Crabs, lobsters and crawfish

The main fishery likely to be encountered on or near reef habitats is potting and creeling for crustaceans.

Reefs may be vulnerable to fishing as they are often surrounded by areas of soft sediment making recolonisation from surrounding areas difficult. A variety of types of pots and creels may be used on or near areas of rocky seabed to catch lobsters and crabs but there is limited information on their impacts on reef habitats, communities and species. A recent study on this issue in the UK noted little effect during deployment and hauling of pots and, in general, the habitats and communities investigated appeared to be relatively unaffected by this type of fishing. The Ross coral, Pentapora foliacea, which has a fragile structure and which is thought to provide important microhabitats for other species, was the only species found to be damaged after hauling when pots came into contact with colonies. The seafan, Eunicella verrucosa, which is slow growing and thought to be highly vulnerable to damage, was found to bend under the weight of pots and return to an upright position once the pots were hauled. No significant differences in the abundance of monitored species were observed at the study site after one month=s active fishing. Long-term and cumulative effects were not investigated as part of this study14. Impacts on otters are discussed in Section 5.3.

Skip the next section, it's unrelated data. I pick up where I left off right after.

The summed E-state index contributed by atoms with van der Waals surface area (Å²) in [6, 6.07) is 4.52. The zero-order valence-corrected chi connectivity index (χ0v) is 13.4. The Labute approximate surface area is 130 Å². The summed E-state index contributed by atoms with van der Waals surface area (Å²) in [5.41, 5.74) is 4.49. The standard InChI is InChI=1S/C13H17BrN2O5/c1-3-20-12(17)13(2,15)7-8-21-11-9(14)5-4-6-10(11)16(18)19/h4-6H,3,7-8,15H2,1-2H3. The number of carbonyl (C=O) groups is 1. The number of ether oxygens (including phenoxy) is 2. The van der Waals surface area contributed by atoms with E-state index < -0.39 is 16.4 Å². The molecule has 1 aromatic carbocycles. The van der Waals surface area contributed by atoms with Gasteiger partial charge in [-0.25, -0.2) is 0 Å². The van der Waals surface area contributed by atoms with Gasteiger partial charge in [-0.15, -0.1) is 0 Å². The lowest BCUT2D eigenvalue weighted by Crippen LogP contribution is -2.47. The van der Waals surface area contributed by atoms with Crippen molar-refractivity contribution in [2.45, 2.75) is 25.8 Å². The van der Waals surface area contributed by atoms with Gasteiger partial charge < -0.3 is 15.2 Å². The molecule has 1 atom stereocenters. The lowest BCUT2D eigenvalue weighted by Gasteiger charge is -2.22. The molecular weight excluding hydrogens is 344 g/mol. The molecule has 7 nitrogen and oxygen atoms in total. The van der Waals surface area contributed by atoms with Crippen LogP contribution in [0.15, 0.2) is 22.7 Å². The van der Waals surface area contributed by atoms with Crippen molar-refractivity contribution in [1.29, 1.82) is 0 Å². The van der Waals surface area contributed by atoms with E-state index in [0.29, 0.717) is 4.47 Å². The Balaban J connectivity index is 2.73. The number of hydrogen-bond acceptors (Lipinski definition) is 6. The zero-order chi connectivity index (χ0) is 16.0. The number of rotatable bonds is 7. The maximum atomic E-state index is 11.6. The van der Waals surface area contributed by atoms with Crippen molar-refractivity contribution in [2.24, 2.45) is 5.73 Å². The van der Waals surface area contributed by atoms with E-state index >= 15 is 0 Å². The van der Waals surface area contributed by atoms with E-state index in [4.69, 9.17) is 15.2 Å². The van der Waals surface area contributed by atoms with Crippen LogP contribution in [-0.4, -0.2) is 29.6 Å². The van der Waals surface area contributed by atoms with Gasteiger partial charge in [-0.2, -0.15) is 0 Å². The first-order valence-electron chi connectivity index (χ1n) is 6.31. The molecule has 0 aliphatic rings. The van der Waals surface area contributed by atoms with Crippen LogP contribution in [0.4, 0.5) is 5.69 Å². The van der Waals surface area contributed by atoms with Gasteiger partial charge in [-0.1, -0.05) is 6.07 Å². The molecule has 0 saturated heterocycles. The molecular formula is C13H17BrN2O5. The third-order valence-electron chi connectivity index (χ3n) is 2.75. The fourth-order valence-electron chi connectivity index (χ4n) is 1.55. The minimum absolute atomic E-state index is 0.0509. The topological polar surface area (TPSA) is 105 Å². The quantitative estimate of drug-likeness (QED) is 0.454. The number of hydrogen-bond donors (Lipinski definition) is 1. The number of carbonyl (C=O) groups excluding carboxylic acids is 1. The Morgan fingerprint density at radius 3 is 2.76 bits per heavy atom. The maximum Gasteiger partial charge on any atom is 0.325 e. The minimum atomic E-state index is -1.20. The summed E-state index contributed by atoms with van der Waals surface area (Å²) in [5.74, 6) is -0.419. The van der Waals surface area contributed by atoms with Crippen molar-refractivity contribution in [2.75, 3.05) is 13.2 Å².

The likely effects of lost pots have also been investigated. An experimental simulation of lost parlour pots revealed that they continued to fish throughout the 270 day period of the study14. Catch rates were highest during the first month and there were some differences in the pattern of capture between the species caught. There was a slight temporary decrease in catches of brown crab after the bait was depleted followed by fairly constant capture, whereas catches of spider crab declined steadily throughout the period of the experiment. The condition of the catch in the pots deteriorated with time, indicated by the increased loss of limbs from crustaceans and fish with skin damage. A similar study in British Columbia of pots used to catch Dungeness crab (Cancer magister) reported that lost pots continued to attract crabs - catch rates were as high after 1 year as they were 2 weeks into the study84. The information to date suggests that it is clearly possible for catches to continue for a considerable period and various management suggestions are made, within the reports, to decrease ghost fishing.

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